In the March 2017 episode of the CLIMAS Southwest Climate Podcast, Mike Crimmins and Zack Guido discuss the winter season in the Southwest - with an eye towards how Arizona and New Mexico have fared (temperature, precipitation, snowpack, streamflow forecasts, etc.), as well as to the exceptional events taking place in California and across the Intermountain West. They also try to put this "La Niña" into context, how it did (or did not) meet expectations, and whether that even matters at this point, as well as what the rumblings of El Niño might mean for the rest of the Spring (and 2017 overall).
The project was designed to illustrate the UA's expansive campuswide sustainability projects, programs and features in an accessible and centralized way.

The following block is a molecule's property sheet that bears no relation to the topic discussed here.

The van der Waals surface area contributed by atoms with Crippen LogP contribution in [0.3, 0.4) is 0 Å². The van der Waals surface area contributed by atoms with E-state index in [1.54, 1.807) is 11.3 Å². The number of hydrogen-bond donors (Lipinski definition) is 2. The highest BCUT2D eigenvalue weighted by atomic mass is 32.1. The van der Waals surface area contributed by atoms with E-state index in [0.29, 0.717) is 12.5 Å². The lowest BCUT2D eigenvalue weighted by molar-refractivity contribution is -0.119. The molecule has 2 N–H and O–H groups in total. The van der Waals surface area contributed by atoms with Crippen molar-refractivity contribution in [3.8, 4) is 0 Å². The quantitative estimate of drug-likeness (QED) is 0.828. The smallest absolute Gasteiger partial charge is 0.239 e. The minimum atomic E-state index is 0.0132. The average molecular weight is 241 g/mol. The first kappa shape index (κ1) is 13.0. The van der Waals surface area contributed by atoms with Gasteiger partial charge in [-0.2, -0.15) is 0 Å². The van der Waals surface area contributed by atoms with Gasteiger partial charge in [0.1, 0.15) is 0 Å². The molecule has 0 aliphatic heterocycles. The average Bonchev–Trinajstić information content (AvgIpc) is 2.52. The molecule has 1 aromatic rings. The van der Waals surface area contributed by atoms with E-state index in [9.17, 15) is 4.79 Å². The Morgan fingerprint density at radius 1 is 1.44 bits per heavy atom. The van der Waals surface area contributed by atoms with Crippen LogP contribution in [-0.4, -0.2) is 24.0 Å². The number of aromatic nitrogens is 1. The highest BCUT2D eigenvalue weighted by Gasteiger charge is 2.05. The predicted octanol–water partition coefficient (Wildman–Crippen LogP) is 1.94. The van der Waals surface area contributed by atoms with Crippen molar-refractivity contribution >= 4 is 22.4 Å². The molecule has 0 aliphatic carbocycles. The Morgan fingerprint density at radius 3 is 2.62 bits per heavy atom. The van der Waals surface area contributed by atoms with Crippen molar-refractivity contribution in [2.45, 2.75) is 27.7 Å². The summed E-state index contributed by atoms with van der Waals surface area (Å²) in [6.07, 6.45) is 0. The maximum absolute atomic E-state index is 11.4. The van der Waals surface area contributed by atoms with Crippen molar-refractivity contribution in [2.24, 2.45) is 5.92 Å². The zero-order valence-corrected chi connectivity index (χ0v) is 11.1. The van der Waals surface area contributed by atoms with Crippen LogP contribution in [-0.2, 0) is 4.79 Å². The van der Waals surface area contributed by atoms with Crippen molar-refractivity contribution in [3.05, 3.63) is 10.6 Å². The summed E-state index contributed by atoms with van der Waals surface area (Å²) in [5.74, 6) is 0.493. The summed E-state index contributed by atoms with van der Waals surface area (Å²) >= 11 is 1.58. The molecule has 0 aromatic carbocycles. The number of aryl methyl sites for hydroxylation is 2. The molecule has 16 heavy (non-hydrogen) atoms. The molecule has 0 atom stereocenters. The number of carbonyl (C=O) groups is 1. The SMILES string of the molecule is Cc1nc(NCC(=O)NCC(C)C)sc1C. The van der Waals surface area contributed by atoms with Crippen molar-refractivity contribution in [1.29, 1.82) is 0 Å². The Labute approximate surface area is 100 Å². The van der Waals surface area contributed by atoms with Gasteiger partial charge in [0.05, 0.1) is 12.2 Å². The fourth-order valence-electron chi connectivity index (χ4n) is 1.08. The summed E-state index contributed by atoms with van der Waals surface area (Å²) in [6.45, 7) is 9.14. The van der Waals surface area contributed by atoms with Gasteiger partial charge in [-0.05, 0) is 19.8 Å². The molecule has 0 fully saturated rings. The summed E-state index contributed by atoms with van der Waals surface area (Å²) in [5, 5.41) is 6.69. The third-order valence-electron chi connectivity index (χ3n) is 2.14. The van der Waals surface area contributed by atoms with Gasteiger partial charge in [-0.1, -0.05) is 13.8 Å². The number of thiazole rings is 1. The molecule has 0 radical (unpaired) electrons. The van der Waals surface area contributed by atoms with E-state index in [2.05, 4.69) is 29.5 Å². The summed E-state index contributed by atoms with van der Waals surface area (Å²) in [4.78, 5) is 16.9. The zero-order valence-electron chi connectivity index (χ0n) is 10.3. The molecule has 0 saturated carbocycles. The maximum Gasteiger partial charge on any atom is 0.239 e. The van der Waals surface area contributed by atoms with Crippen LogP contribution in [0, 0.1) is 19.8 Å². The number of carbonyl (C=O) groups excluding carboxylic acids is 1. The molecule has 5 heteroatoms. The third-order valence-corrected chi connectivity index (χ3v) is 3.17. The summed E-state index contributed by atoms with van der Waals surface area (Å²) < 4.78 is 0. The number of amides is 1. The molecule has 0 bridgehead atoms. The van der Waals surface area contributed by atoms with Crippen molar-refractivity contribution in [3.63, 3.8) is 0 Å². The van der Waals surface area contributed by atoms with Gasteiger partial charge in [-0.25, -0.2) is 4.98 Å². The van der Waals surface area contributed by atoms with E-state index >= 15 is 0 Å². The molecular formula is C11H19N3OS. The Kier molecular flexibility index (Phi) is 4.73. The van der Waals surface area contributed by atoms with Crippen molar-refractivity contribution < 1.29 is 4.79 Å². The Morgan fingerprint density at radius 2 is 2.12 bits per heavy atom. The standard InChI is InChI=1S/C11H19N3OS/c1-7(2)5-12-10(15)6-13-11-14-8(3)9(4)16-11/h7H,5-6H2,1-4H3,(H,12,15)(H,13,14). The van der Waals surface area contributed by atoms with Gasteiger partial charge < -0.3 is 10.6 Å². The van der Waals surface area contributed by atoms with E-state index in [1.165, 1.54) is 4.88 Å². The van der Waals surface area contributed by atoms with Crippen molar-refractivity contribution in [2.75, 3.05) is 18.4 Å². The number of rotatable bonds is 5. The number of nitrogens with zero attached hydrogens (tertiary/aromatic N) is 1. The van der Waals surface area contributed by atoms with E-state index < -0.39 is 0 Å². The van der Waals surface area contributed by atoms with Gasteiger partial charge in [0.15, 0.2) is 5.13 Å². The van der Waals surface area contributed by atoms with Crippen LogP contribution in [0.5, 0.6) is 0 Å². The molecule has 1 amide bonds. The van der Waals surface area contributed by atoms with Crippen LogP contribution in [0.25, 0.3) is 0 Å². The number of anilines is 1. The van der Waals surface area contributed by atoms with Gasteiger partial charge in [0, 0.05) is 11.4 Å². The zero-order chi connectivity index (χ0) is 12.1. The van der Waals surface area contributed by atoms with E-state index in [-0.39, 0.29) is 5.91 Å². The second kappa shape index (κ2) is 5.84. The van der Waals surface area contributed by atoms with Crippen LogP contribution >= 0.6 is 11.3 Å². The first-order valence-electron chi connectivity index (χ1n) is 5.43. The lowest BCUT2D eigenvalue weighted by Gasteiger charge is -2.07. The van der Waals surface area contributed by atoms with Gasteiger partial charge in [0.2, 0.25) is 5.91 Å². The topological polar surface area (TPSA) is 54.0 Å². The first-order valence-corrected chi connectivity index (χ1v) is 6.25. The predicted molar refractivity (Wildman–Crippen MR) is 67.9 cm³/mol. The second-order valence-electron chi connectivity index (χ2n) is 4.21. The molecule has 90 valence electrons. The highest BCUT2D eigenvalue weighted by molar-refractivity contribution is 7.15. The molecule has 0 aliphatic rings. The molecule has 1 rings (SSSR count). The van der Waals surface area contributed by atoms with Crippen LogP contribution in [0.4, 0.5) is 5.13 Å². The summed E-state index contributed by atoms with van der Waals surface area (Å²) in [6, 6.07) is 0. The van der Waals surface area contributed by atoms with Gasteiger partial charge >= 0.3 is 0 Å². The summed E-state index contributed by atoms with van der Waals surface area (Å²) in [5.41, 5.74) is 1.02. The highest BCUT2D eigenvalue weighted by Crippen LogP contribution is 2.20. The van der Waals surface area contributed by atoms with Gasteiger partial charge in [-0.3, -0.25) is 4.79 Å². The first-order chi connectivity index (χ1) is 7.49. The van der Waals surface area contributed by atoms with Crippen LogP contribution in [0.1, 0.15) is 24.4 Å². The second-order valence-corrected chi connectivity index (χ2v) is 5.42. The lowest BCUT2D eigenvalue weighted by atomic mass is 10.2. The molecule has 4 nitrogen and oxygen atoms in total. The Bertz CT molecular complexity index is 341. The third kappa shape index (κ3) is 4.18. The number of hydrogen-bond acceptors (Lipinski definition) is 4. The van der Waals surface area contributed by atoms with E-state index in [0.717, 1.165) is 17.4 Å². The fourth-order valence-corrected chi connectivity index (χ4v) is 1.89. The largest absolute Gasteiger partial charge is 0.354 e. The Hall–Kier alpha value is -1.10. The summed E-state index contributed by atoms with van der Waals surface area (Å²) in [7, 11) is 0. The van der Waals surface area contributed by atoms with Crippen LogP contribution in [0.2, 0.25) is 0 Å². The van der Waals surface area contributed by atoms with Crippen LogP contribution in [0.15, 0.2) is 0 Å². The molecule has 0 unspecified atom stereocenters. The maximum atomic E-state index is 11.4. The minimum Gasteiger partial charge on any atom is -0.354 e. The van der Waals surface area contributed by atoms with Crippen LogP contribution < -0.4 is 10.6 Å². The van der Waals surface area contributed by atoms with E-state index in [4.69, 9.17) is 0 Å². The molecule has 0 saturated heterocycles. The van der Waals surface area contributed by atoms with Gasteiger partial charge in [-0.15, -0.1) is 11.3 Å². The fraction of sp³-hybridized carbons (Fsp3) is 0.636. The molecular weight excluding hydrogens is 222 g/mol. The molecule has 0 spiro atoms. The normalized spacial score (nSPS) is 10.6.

Two UA researchers, both scheduled to give talks during the Tucson Festival of Books, speak about the importance of the current nationwide conversation about the contributions of women in STEM.
Coffee and climate come together on the mountainous slopes of Guatemala, where fields — and the livelihoods of indigenous farmers — are threatened by changing rainfall, rising temperature and a fungus called "coffee rust." The UA's Kevin Anchukaitis seeks clues in the past lives of the firs and pines there.
The American Association for the Advancement of Science (AAAS) has selected Kacey Ernst, PhD, MPH, associate professor of epidemiology in the UA Mel and Enid Zuckerman College of Public Health, as a 2017-2018 Public Engagement Fellow. Together with 14 other researchers in the field of infectious disease, Dr. Ernst will attend the Alan I. Leshner Leadership Institute for Public Engagement with Science in June.
Speakers at a recent conference at the UA — including a Nobel laureate, ambassadors and advisers to secretaries of state — know firsthand how science can build trust where politics struggles.